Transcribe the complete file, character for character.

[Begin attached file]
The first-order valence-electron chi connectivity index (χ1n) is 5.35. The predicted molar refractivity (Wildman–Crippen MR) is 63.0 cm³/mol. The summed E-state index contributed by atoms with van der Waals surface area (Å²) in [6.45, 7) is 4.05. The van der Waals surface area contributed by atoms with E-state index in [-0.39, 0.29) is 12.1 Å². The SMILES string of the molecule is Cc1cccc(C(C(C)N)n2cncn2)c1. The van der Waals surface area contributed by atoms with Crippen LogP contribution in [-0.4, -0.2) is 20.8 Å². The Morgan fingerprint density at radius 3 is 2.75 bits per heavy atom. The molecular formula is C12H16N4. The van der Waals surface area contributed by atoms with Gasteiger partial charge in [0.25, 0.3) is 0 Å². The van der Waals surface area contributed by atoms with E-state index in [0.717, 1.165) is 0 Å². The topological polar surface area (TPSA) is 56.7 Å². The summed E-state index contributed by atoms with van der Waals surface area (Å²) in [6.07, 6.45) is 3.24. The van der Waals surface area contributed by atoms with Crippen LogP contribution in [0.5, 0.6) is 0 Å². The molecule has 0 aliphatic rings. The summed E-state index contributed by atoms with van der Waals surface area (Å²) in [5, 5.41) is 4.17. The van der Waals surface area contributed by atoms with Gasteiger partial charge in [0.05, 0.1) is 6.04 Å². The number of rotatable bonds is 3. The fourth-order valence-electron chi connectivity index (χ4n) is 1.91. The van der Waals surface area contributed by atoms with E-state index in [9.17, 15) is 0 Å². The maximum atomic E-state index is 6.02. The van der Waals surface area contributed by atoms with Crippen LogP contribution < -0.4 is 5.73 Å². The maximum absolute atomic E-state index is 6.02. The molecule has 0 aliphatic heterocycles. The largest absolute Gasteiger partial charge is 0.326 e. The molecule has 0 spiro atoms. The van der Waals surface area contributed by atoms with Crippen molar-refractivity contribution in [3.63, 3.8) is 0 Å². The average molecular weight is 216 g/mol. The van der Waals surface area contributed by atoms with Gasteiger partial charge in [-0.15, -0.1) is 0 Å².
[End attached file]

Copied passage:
The first-order valence-electron chi connectivity index (χ1n) is 5.35. The predicted molar refractivity (Wildman–Crippen MR) is 63.0 cm³/mol. The summed E-state index contributed by atoms with van der Waals surface area (Å²) in [6.45, 7) is 4.05. The van der Waals surface area contributed by atoms with E-state index in [-0.39, 0.29) is 12.1 Å². The SMILES string of the molecule is Cc1cccc(C(C(C)N)n2cncn2)c1. The van der Waals surface area contributed by atoms with Crippen LogP contribution in [-0.4, -0.2) is 20.8 Å². The Morgan fingerprint density at radius 3 is 2.75 bits per heavy atom. The molecular formula is C12H16N4. The van der Waals surface area contributed by atoms with Gasteiger partial charge in [0.25, 0.3) is 0 Å². The van der Waals surface area contributed by atoms with E-state index in [0.717, 1.165) is 0 Å². The topological polar surface area (TPSA) is 56.7 Å². The summed E-state index contributed by atoms with van der Waals surface area (Å²) in [6.07, 6.45) is 3.24. The van der Waals surface area contributed by atoms with Crippen LogP contribution in [0.5, 0.6) is 0 Å². The molecule has 0 aliphatic rings. The summed E-state index contributed by atoms with van der Waals surface area (Å²) in [5, 5.41) is 4.17. The van der Waals surface area contributed by atoms with Gasteiger partial charge in [0.05, 0.1) is 6.04 Å². The number of rotatable bonds is 3. The fourth-order valence-electron chi connectivity index (χ4n) is 1.91. The van der Waals surface area contributed by atoms with E-state index in [9.17, 15) is 0 Å². The maximum atomic E-state index is 6.02. The van der Waals surface area contributed by atoms with Crippen LogP contribution < -0.4 is 5.73 Å². The maximum absolute atomic E-state index is 6.02. The molecule has 0 aliphatic heterocycles. The largest absolute Gasteiger partial charge is 0.326 e. The molecule has 0 spiro atoms. The van der Waals surface area contributed by atoms with Crippen molar-refractivity contribution in [3.63, 3.8) is 0 Å². The average molecular weight is 216 g/mol. The van der Waals surface area contributed by atoms with Gasteiger partial charge in [-0.15, -0.1) is 0 Å².